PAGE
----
Friday, May 27, 2005

The Pound chapter gets longer and longer, but fittingly enough, I cannot make it cohere—not yet, anyway. Every day I open it up and add a few bricks here or there, while waiting for the moment of clarity that will enable me to put the pieces in some kind of accumulative order. That seems to be my usual process in writing critical prose; sometimes it's frustrating waiting for that moment of clarity (and I usually need more than one), though of course I'm not usually just waiting but reading or scribbling notes or writing pages that I'm not sure I'll be able to use once the moment comes. Right now I'm still elaborating Pound's "bad" pastoral ideology in the Middle Cantos: his agrarian fantasies, Fascist Confucianism, Social Credit, etc.; only when I've made a coherent narrative out of that will I feel able to write the second half which will read The Pisan Cantos as having a more open and direct attitude toward nature that serves to negate and undermine both his authority and the authority of the emerging military-industrial complex that imprisons him.

Still fiddling with "Kiosk/Stylus" and unsure when it will feel done enough to try and publish in some form. I'd like to place it with one of the little chapbook publishers that produce so much of the most vital and interesting work these days: Effing Press, Pressed Wafer, Singing Horse Press, etc. (Speaking of Singing Horse, I've been enjoying Hank Lazer's latest from them, The New Spirit—a beautifully designed book that continues in certain respects the more yearning meditations of Elegies & Vacations.) What I'd really like to do, actually, is read it aloud and see how that goes: it might help me "hear" the spots that need tightening or elaboration—perhaps I'd even be moved to improvise some stuff that could go into the text afterward. In spite of kind words from Jasper and others, I'm still anxious about the looseness of the form—the confidence of my Inner Whitman has been elusive ex post scripto. I suspect it may be a transitional text for me, perhaps away from verse altogether for awhile. Sentences and paragraphs have a new allure, plus I keep thinking I need to somehow reapproach narrative (Biting the Error might feed that search). On the other hand, I am writing a bloody dissertation: maybe that's all the prose I'll need for a while.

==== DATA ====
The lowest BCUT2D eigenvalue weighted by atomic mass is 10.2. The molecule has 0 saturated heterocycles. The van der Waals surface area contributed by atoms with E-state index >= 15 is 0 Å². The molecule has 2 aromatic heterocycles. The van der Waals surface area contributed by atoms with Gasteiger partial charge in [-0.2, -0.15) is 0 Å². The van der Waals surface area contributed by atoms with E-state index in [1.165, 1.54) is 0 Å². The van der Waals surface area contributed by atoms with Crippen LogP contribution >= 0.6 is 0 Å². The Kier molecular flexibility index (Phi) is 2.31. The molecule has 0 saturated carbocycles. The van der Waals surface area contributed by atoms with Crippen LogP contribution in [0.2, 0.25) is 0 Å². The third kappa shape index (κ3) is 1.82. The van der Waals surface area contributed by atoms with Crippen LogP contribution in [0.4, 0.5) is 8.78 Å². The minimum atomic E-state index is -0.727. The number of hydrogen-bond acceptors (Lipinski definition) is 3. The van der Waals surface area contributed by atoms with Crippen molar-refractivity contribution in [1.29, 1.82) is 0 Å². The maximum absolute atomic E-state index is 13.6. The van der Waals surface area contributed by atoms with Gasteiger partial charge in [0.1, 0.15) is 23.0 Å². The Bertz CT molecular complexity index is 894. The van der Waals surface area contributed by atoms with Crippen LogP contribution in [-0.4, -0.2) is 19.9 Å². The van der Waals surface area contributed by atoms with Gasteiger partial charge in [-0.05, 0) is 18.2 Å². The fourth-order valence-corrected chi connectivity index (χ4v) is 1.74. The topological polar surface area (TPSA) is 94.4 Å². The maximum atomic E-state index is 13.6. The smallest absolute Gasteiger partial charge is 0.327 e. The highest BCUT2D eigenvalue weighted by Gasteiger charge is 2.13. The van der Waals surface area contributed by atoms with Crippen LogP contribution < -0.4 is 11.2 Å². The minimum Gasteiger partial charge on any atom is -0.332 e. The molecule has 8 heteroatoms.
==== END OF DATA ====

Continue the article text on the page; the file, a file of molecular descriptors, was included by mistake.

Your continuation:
Indefatigable question-answerer Ron Silliman is still waiting for some kind of "serious," 'self-organizing" movement among younger poets to emerge. Are we not now perhaps as "post-movement" as we are "post-avant"? That is, aren't we still mostly coasting on the intersecting eddies from the two biggest splashes of the last half-century, NY School and Langpo? Anyway, is our only choice "atomization" or card-carrying member of some movement? Many of the most interesting active poets I'm aware of are engaged as part of one or more communities/friendship rings/antisuicide pacts/roundtables. And they have living and contestatory senses of history, tradition, and affiliation. Ron is rather like a poetic Federalist, while these days I'm more inclined toward Jeffersonian confederacy—only, you know, without the slavery. It's true that movements and manifestos concentrate energy and cause poetry to emerge out of the shadows of its autonomy (in a harsher mood, we call it "irrelevance"). But at the moment I'm more excited by flow than concentration.

Still haven't seen Star Wars yet. Am I gonna?

1 comment:

Ron said...

Alexander Hamilton was right! But so was Kautsky.

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